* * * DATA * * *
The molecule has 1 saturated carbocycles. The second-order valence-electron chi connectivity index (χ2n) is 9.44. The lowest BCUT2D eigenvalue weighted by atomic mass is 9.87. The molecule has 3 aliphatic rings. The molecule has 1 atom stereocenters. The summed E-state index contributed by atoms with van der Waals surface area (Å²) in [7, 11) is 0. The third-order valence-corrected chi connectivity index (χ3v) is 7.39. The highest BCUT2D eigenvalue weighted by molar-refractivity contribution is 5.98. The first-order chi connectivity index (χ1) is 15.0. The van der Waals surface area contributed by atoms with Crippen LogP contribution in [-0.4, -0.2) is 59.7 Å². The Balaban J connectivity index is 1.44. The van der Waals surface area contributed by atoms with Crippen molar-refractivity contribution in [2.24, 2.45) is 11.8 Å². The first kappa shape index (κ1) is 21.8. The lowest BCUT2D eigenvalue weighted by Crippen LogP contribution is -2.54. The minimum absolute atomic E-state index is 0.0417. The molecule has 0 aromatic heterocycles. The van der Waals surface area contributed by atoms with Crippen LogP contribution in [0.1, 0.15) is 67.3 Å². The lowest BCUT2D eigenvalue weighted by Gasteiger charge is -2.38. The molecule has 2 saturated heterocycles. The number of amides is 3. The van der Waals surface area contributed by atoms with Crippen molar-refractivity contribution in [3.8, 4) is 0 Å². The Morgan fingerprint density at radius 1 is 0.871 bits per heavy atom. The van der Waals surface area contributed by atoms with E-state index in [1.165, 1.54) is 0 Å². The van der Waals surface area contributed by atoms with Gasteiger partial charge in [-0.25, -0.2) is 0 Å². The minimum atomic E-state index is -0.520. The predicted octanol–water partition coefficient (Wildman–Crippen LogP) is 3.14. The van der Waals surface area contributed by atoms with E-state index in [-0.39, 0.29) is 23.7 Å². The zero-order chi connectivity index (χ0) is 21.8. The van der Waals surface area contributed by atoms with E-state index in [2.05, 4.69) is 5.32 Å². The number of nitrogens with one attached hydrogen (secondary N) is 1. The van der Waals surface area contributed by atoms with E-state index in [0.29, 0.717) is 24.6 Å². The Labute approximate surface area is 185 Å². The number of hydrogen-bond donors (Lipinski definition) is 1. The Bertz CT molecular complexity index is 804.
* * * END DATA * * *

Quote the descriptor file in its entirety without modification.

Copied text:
The molecule has 1 saturated carbocycles. The second-order valence-electron chi connectivity index (χ2n) is 9.44. The lowest BCUT2D eigenvalue weighted by atomic mass is 9.87. The molecule has 3 aliphatic rings. The molecule has 1 atom stereocenters. The summed E-state index contributed by atoms with van der Waals surface area (Å²) in [7, 11) is 0. The third-order valence-corrected chi connectivity index (χ3v) is 7.39. The highest BCUT2D eigenvalue weighted by molar-refractivity contribution is 5.98. The first-order chi connectivity index (χ1) is 15.0. The van der Waals surface area contributed by atoms with Crippen LogP contribution in [-0.4, -0.2) is 59.7 Å². The Balaban J connectivity index is 1.44. The van der Waals surface area contributed by atoms with Crippen molar-refractivity contribution in [2.24, 2.45) is 11.8 Å². The first kappa shape index (κ1) is 21.8. The lowest BCUT2D eigenvalue weighted by Crippen LogP contribution is -2.54. The minimum absolute atomic E-state index is 0.0417. The molecule has 0 aromatic heterocycles. The van der Waals surface area contributed by atoms with Crippen LogP contribution in [0.1, 0.15) is 67.3 Å². The lowest BCUT2D eigenvalue weighted by Gasteiger charge is -2.38. The molecule has 2 saturated heterocycles. The number of amides is 3. The van der Waals surface area contributed by atoms with Crippen molar-refractivity contribution in [3.8, 4) is 0 Å². The Morgan fingerprint density at radius 1 is 0.871 bits per heavy atom. The van der Waals surface area contributed by atoms with E-state index in [1.165, 1.54) is 0 Å². The van der Waals surface area contributed by atoms with Gasteiger partial charge in [-0.25, -0.2) is 0 Å². The minimum atomic E-state index is -0.520. The predicted octanol–water partition coefficient (Wildman–Crippen LogP) is 3.14. The van der Waals surface area contributed by atoms with E-state index in [-0.39, 0.29) is 23.7 Å². The zero-order chi connectivity index (χ0) is 21.8. The van der Waals surface area contributed by atoms with E-state index in [2.05, 4.69) is 5.32 Å². The number of nitrogens with one attached hydrogen (secondary N) is 1. The van der Waals surface area contributed by atoms with E-state index in [0.29, 0.717) is 24.6 Å². The Labute approximate surface area is 185 Å². The number of hydrogen-bond donors (Lipinski definition) is 1. The Bertz CT molecular complexity index is 804.